TALLINN - According to a report on the assessment of the state of the Baltic Sea published by the Baltic Marine Environment Protection Commission (HELCOM) on Tuesday, the state of the sea has not improved in the last six years.
Stocks showing good status with respect to both fishing pressure and stock size were plaice in the Baltic Sea, herring in the Gulf of Riga and the Gulf of Bothnia, and vendace in the Swedish part of the Bothnian Bay, although the latter two stocks showed a decreasing trend in stock size. While the number of gray seals is increasing, the number of ringed seals is decreasing.
Although more attention is paid to the protection of the Baltic Sea every year, and the international requirements for maintaining the state of the sea are getting stricter, it has not yet brought the expected changes. One of the reasons is definitely the fact that changes in the Baltic Sea take decades, but the continuing impact of human activity on the marine environment is nevertheless decisive.
When assessing the state of the Baltic Sea, the situation of marine habitats, fish stocks, waterbirds and marine mammals was looked at. Eutrophication, the content of hazardous substances, the spread of marine litter, the volume of fishing and the extent of habitat damage in the sea were also measured. In terms of some habitats, assessments show a poor condition in the entire Baltic Sea, especially in the open part of the Baltic Sea, where the lack of oxygen has increased.
The state of coastal fish species has deteriorated compared to the previous evaluation period and in terms of coastal fish, only the Gulf of Bothnia and the Bothnian Sea, the Bornholm Basin and Polish coastal waters are in good condition. Of the 15 economically important fish stocks and nine evaluated species, only the herring in the Gulf of Riga and the Gulf of Bothnia, vendace in the Gulf of Bothnia, and plaice turned out to be in good condition.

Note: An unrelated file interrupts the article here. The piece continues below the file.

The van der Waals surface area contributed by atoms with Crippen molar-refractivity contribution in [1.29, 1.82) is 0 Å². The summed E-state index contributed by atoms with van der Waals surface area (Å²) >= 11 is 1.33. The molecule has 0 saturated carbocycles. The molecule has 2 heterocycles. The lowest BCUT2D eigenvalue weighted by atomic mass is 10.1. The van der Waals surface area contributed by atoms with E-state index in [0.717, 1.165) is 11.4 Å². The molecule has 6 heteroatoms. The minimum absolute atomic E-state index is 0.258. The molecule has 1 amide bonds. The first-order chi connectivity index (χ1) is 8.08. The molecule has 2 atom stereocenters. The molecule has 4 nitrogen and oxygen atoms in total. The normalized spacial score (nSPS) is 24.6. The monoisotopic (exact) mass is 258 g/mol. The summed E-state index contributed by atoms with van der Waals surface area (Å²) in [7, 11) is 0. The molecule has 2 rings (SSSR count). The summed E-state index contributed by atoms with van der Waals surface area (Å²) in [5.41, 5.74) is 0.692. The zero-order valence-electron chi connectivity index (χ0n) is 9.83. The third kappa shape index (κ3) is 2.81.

Of marine mammals, the number of gray seals is increasing, but the number of ringed seals is decreasing, and the condition of the harbor porpoise has not improved.
Reducing the pollution load and targeted implementation of additional protective measures will help improve the situation. Climate change also plays a role - when the sea water warms, the ice cover decreases and the vegetation starts to grow excessively. However, improving the state of the sea would also help reduce the impact of climate change.
According to the socio-economic assessment carried out as part of the assessment, due to the bad state of the sea, approximately EUR 5.6 billion of economic income is lost in the entire Baltic Sea region annually. This primarily affects tourism and fishing.
Kaupo Laanerand, deputy secretary general for maritime affairs and the aquatic environment at the Estonian Ministry of Climate, said that changes must be vigorously pursued to improve the state of the sea.
"Several innovations are planned in the near future to improve the protection of the Estonian marine environment," he added.
HELCOM regularly assesses the state and situation of the sea and gives recommendations to countries to improve the state of the sea.